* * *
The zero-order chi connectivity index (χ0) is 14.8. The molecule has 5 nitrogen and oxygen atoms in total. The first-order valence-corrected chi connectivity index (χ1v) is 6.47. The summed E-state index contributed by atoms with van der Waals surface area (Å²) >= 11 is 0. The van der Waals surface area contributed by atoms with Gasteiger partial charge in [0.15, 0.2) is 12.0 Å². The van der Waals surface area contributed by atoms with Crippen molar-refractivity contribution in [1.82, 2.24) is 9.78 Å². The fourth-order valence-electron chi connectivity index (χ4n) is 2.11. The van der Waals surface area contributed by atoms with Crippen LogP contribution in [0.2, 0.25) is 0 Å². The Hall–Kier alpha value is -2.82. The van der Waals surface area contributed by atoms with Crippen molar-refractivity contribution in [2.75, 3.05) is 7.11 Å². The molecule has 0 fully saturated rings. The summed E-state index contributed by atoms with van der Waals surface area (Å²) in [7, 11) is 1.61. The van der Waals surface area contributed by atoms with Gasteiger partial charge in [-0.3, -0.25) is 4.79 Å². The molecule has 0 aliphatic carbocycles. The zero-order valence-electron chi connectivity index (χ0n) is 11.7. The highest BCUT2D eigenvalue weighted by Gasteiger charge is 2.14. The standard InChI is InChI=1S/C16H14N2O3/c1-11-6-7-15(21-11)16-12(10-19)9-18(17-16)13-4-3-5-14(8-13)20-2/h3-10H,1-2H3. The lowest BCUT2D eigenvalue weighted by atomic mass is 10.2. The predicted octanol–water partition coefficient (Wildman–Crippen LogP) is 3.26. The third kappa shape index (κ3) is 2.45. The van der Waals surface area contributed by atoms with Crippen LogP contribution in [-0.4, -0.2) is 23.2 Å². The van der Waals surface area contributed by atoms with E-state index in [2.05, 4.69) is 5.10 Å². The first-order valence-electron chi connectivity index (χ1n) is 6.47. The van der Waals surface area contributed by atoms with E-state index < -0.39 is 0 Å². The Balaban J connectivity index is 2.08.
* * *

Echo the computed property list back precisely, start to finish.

The zero-order chi connectivity index (χ0) is 14.8. The molecule has 5 nitrogen and oxygen atoms in total. The first-order valence-corrected chi connectivity index (χ1v) is 6.47. The summed E-state index contributed by atoms with van der Waals surface area (Å²) >= 11 is 0. The van der Waals surface area contributed by atoms with Gasteiger partial charge in [0.15, 0.2) is 12.0 Å². The van der Waals surface area contributed by atoms with Crippen molar-refractivity contribution in [1.82, 2.24) is 9.78 Å². The fourth-order valence-electron chi connectivity index (χ4n) is 2.11. The van der Waals surface area contributed by atoms with Crippen LogP contribution in [0.2, 0.25) is 0 Å². The Hall–Kier alpha value is -2.82. The van der Waals surface area contributed by atoms with Crippen molar-refractivity contribution in [2.75, 3.05) is 7.11 Å². The molecule has 0 fully saturated rings. The summed E-state index contributed by atoms with van der Waals surface area (Å²) in [7, 11) is 1.61. The van der Waals surface area contributed by atoms with Gasteiger partial charge in [-0.3, -0.25) is 4.79 Å². The molecule has 0 aliphatic carbocycles. The zero-order valence-electron chi connectivity index (χ0n) is 11.7. The highest BCUT2D eigenvalue weighted by Gasteiger charge is 2.14. The standard InChI is InChI=1S/C16H14N2O3/c1-11-6-7-15(21-11)16-12(10-19)9-18(17-16)13-4-3-5-14(8-13)20-2/h3-10H,1-2H3. The lowest BCUT2D eigenvalue weighted by atomic mass is 10.2. The predicted octanol–water partition coefficient (Wildman–Crippen LogP) is 3.26. The third kappa shape index (κ3) is 2.45. The van der Waals surface area contributed by atoms with Crippen LogP contribution in [-0.4, -0.2) is 23.2 Å². The van der Waals surface area contributed by atoms with E-state index in [2.05, 4.69) is 5.10 Å². The first-order valence-electron chi connectivity index (χ1n) is 6.47. The van der Waals surface area contributed by atoms with E-state index < -0.39 is 0 Å². The Balaban J connectivity index is 2.08.